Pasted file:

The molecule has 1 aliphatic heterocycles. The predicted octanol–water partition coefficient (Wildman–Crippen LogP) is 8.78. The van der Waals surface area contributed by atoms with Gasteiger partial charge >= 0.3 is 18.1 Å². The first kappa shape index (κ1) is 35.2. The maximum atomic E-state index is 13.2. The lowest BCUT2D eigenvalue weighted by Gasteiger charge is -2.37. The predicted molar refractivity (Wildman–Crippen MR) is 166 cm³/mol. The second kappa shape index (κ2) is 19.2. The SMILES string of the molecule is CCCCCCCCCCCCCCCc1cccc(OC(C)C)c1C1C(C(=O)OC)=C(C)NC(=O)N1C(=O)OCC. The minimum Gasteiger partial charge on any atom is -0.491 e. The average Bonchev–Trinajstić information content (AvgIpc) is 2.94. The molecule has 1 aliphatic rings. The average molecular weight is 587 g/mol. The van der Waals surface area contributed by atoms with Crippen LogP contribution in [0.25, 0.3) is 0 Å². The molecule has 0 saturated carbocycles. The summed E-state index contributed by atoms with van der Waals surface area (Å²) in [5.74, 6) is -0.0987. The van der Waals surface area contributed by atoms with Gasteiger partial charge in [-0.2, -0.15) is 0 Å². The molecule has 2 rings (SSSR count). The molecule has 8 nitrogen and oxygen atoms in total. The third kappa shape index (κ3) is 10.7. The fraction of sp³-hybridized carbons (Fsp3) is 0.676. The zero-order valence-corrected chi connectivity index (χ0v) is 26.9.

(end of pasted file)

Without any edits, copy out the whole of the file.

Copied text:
The molecule has 1 aliphatic heterocycles. The predicted octanol–water partition coefficient (Wildman–Crippen LogP) is 8.78. The van der Waals surface area contributed by atoms with Gasteiger partial charge >= 0.3 is 18.1 Å². The first kappa shape index (κ1) is 35.2. The maximum atomic E-state index is 13.2. The lowest BCUT2D eigenvalue weighted by Gasteiger charge is -2.37. The predicted molar refractivity (Wildman–Crippen MR) is 166 cm³/mol. The second kappa shape index (κ2) is 19.2. The SMILES string of the molecule is CCCCCCCCCCCCCCCc1cccc(OC(C)C)c1C1C(C(=O)OC)=C(C)NC(=O)N1C(=O)OCC. The minimum Gasteiger partial charge on any atom is -0.491 e. The average Bonchev–Trinajstić information content (AvgIpc) is 2.94. The molecule has 1 aliphatic rings. The average molecular weight is 587 g/mol. The van der Waals surface area contributed by atoms with Crippen LogP contribution in [0.25, 0.3) is 0 Å². The molecule has 0 saturated carbocycles. The summed E-state index contributed by atoms with van der Waals surface area (Å²) in [5.74, 6) is -0.0987. The van der Waals surface area contributed by atoms with Gasteiger partial charge in [-0.2, -0.15) is 0 Å². The molecule has 2 rings (SSSR count). The molecule has 8 nitrogen and oxygen atoms in total. The third kappa shape index (κ3) is 10.7. The fraction of sp³-hybridized carbons (Fsp3) is 0.676. The zero-order valence-corrected chi connectivity index (χ0v) is 26.9.